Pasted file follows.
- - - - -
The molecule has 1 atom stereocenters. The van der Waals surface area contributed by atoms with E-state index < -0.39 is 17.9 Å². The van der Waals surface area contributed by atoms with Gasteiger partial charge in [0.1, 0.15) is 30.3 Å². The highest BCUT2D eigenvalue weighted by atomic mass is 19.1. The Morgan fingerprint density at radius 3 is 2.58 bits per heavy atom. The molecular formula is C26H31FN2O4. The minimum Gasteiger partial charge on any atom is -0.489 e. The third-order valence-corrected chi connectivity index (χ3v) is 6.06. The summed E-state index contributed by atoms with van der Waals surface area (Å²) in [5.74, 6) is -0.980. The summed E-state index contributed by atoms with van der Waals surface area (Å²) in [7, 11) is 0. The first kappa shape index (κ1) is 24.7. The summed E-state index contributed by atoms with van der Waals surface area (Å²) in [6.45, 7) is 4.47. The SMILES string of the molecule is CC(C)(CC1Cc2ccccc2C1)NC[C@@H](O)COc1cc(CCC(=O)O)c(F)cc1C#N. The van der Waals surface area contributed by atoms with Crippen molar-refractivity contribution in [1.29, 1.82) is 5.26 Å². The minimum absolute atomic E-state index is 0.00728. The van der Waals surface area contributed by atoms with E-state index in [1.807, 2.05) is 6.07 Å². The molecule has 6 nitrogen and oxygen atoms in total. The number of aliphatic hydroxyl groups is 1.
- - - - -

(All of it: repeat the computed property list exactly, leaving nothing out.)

The molecule has 1 atom stereocenters. The van der Waals surface area contributed by atoms with E-state index < -0.39 is 17.9 Å². The van der Waals surface area contributed by atoms with Gasteiger partial charge in [0.1, 0.15) is 30.3 Å². The highest BCUT2D eigenvalue weighted by atomic mass is 19.1. The Morgan fingerprint density at radius 3 is 2.58 bits per heavy atom. The molecular formula is C26H31FN2O4. The minimum Gasteiger partial charge on any atom is -0.489 e. The third-order valence-corrected chi connectivity index (χ3v) is 6.06. The summed E-state index contributed by atoms with van der Waals surface area (Å²) in [5.74, 6) is -0.980. The summed E-state index contributed by atoms with van der Waals surface area (Å²) in [7, 11) is 0. The first kappa shape index (κ1) is 24.7. The summed E-state index contributed by atoms with van der Waals surface area (Å²) in [6.45, 7) is 4.47. The SMILES string of the molecule is CC(C)(CC1Cc2ccccc2C1)NC[C@@H](O)COc1cc(CCC(=O)O)c(F)cc1C#N. The van der Waals surface area contributed by atoms with Crippen molar-refractivity contribution in [1.29, 1.82) is 5.26 Å². The minimum absolute atomic E-state index is 0.00728. The van der Waals surface area contributed by atoms with E-state index in [1.807, 2.05) is 6.07 Å². The molecule has 6 nitrogen and oxygen atoms in total. The number of aliphatic hydroxyl groups is 1.